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Capitol Corridor

I'm a New Grafter

My friend Ann invited me to go with her to the scion exchange in Santa Rosa. The Redwood Chapter of the California Rare Fruit Growers (CRFG) put together the annual event. 

I've heard about this event for many years but this was the first time I've attended. People bring different twigs and  branches (scion) of deciduous fruit trees to be grafted onto an existing fruit tree.  I wish I had taken pictures, but I was so busy taking everything in I didn't think to take photos of the room. 

Here's how it worked: The tables were categorized by fruit names. In the fruit-named area were bags of twigs/branches (no leaves) labeled with the variety name of the fruit.  We were  instructed to select scions and put them in a plastic bag that we brought to take home - Really simple. Except there were dozens of varieties. And there  were no descriptions of what the fruit would be like. I guess one could checkonline to figure out which varieties work well where you live. But here is what I decided to do. I picked the most interesting names. I figured, if the graft works and I get fruit from those twigs, and they don't taste good, at least I would have a good name for them. Yes, the cherries from this branch may not be sweet but they are called ‘BelleMagnifique'. 

photo by Tina Saravia

Two important takeaways: graft only different varieties of the same fruit, unless it's a stone fruit - like peach to an apricot, or plums, pluots, nectarine. Any of those can be  grafted on any tree from the group or all can be grafted on just one tree to get a fruit salad. 

So, an apple tree will take only different varieties of apples. It is the same with mulberry, pomegranate, persimmon, grapes. These trees will only succeed with a graft of the same fruit. I had to wait a few days for the rain to stop and for my new grafting knife to arrive. Once I had those tools, I got to work.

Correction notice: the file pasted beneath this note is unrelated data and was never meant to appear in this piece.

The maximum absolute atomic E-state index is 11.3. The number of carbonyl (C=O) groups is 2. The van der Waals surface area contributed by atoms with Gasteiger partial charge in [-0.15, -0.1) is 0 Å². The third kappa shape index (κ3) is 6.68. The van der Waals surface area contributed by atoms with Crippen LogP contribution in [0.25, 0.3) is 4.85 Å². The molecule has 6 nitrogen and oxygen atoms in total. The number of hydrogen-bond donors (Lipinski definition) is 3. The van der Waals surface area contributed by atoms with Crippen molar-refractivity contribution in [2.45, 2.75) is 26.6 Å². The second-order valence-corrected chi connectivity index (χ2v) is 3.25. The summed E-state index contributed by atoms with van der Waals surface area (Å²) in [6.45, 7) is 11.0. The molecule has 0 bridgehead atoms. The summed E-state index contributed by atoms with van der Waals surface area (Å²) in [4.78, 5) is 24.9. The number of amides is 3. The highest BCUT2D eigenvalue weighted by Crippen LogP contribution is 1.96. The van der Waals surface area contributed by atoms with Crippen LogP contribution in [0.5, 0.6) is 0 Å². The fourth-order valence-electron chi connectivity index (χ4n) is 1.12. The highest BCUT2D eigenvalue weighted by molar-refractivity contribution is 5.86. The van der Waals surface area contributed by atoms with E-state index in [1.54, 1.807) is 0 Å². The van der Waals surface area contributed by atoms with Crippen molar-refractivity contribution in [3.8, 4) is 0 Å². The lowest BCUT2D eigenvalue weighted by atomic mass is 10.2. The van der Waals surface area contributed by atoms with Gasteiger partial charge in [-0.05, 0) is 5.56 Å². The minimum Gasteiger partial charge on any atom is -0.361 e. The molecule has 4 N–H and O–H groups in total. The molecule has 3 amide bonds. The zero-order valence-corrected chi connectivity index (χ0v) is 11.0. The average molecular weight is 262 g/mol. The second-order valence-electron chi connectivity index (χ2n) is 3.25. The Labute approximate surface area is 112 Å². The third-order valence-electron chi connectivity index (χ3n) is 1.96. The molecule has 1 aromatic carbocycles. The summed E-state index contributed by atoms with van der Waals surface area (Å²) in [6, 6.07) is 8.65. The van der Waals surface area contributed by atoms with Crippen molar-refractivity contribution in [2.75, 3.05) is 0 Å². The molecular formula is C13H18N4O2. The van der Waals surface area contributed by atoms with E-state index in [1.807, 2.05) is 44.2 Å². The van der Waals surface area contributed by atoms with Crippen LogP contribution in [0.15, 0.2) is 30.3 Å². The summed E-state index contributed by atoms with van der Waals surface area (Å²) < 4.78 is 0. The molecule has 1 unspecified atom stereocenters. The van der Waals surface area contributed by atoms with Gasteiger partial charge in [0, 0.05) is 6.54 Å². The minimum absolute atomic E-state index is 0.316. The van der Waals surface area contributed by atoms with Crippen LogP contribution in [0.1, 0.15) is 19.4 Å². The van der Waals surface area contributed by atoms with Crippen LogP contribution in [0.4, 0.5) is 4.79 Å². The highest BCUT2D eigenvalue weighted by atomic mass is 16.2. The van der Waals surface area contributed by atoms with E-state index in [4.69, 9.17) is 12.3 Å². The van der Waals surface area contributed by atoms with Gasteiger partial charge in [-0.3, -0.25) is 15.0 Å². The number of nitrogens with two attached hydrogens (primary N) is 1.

I have an espaliered apple tree that had never given me any fruit, perfect candidate. 

Here is the finished apple with the tags – ‘Crispin', ‘Christmas Pink' and ‘Crabby Lady'. It was getting late. It was cold and windy. My fingers were getting numb, and I was getting crabby. ‘Winter Banana' would have to wait another day. 

A few more takeaways: I learned that grafting a twig to a tree branch is fun in a meditative way,  and
at the same time frustrating I couldn't get the ties to work. I also learned that all the listening, reading and watching other people do it helped but experiencing it is a whole different way of learning. It takes practice. 

I have a few more things to do. Maybe next time, I'll get a chair to sit in and I'll start earlier in the day so my fingers won't be so cold.  

Yay! I am a grafter; or we shall see each the outcome in a few months. 

https://ucanr.edu/sites/btfnp/fruitnutproduction/Stone_Fruit_Propagation/grafting/

Posted on Thursday, March 16, 2023 at 12:00 AM

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